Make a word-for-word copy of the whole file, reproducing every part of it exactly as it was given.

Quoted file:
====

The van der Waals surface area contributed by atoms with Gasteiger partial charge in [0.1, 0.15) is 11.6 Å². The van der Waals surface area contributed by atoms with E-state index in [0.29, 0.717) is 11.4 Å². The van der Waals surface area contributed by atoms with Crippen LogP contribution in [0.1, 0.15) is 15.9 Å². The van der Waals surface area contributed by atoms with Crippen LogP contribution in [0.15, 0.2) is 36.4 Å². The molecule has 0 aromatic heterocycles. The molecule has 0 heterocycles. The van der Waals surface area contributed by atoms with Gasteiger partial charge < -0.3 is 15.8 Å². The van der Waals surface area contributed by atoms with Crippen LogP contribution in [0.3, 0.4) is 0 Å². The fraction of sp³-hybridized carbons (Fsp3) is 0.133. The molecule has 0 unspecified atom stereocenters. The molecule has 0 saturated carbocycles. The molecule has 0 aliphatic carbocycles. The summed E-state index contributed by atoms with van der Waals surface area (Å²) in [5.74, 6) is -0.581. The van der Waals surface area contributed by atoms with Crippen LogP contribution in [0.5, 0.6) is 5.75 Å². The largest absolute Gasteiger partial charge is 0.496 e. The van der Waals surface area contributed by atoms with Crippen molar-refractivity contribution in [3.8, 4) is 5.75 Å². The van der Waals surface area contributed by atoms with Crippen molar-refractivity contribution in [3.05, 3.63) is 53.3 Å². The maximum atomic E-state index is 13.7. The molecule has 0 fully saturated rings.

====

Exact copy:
The van der Waals surface area contributed by atoms with Gasteiger partial charge in [0.1, 0.15) is 11.6 Å². The van der Waals surface area contributed by atoms with E-state index in [0.29, 0.717) is 11.4 Å². The van der Waals surface area contributed by atoms with Crippen LogP contribution in [0.1, 0.15) is 15.9 Å². The van der Waals surface area contributed by atoms with Crippen LogP contribution in [0.15, 0.2) is 36.4 Å². The molecule has 0 aromatic heterocycles. The molecule has 0 heterocycles. The van der Waals surface area contributed by atoms with Gasteiger partial charge < -0.3 is 15.8 Å². The van der Waals surface area contributed by atoms with Crippen LogP contribution in [0.3, 0.4) is 0 Å². The fraction of sp³-hybridized carbons (Fsp3) is 0.133. The molecule has 0 unspecified atom stereocenters. The molecule has 0 saturated carbocycles. The molecule has 0 aliphatic carbocycles. The summed E-state index contributed by atoms with van der Waals surface area (Å²) in [5.74, 6) is -0.581. The van der Waals surface area contributed by atoms with Crippen LogP contribution in [0.5, 0.6) is 5.75 Å². The largest absolute Gasteiger partial charge is 0.496 e. The van der Waals surface area contributed by atoms with Crippen molar-refractivity contribution in [3.8, 4) is 5.75 Å². The van der Waals surface area contributed by atoms with Crippen molar-refractivity contribution in [3.05, 3.63) is 53.3 Å². The maximum atomic E-state index is 13.7. The molecule has 0 fully saturated rings.